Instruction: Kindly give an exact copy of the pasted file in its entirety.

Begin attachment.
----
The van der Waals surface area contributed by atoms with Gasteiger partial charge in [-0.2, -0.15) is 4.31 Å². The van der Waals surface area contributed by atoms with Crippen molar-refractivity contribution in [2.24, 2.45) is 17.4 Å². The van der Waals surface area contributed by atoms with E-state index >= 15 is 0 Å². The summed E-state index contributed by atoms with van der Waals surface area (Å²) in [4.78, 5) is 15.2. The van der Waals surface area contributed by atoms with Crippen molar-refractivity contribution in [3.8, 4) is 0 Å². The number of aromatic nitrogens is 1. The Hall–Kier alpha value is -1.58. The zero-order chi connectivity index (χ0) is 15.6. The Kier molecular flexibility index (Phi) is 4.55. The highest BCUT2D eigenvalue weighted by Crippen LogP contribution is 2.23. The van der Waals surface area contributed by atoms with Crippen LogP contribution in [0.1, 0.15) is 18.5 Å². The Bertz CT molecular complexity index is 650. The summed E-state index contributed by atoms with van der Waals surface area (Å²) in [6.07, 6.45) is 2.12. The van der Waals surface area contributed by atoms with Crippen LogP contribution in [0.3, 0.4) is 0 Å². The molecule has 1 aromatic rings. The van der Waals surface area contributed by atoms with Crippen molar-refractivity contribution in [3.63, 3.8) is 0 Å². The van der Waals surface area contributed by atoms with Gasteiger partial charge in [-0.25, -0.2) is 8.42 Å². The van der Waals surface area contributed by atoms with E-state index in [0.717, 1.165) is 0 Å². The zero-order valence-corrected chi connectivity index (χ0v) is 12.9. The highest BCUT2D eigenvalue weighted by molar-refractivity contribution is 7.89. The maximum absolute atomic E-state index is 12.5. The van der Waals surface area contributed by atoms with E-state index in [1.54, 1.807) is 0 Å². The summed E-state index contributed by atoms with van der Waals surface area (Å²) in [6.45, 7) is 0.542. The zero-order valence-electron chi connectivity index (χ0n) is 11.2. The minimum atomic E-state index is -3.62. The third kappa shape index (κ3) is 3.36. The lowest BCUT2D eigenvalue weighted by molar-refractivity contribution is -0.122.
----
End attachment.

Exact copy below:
The van der Waals surface area contributed by atoms with Gasteiger partial charge in [-0.2, -0.15) is 4.31 Å². The van der Waals surface area contributed by atoms with Crippen molar-refractivity contribution in [2.24, 2.45) is 17.4 Å². The van der Waals surface area contributed by atoms with E-state index >= 15 is 0 Å². The summed E-state index contributed by atoms with van der Waals surface area (Å²) in [4.78, 5) is 15.2. The van der Waals surface area contributed by atoms with Crippen molar-refractivity contribution in [3.8, 4) is 0 Å². The number of aromatic nitrogens is 1. The Hall–Kier alpha value is -1.58. The zero-order chi connectivity index (χ0) is 15.6. The Kier molecular flexibility index (Phi) is 4.55. The highest BCUT2D eigenvalue weighted by Crippen LogP contribution is 2.23. The van der Waals surface area contributed by atoms with Crippen LogP contribution in [0.1, 0.15) is 18.5 Å². The Bertz CT molecular complexity index is 650. The summed E-state index contributed by atoms with van der Waals surface area (Å²) in [6.07, 6.45) is 2.12. The van der Waals surface area contributed by atoms with Crippen LogP contribution in [0.3, 0.4) is 0 Å². The molecule has 1 aromatic rings. The van der Waals surface area contributed by atoms with Crippen molar-refractivity contribution in [3.63, 3.8) is 0 Å². The van der Waals surface area contributed by atoms with Gasteiger partial charge in [-0.25, -0.2) is 8.42 Å². The van der Waals surface area contributed by atoms with E-state index in [0.717, 1.165) is 0 Å². The zero-order valence-corrected chi connectivity index (χ0v) is 12.9. The highest BCUT2D eigenvalue weighted by molar-refractivity contribution is 7.89. The maximum absolute atomic E-state index is 12.5. The van der Waals surface area contributed by atoms with E-state index in [1.54, 1.807) is 0 Å². The summed E-state index contributed by atoms with van der Waals surface area (Å²) in [6.45, 7) is 0.542. The zero-order valence-electron chi connectivity index (χ0n) is 11.2. The minimum atomic E-state index is -3.62. The third kappa shape index (κ3) is 3.36. The lowest BCUT2D eigenvalue weighted by molar-refractivity contribution is -0.122.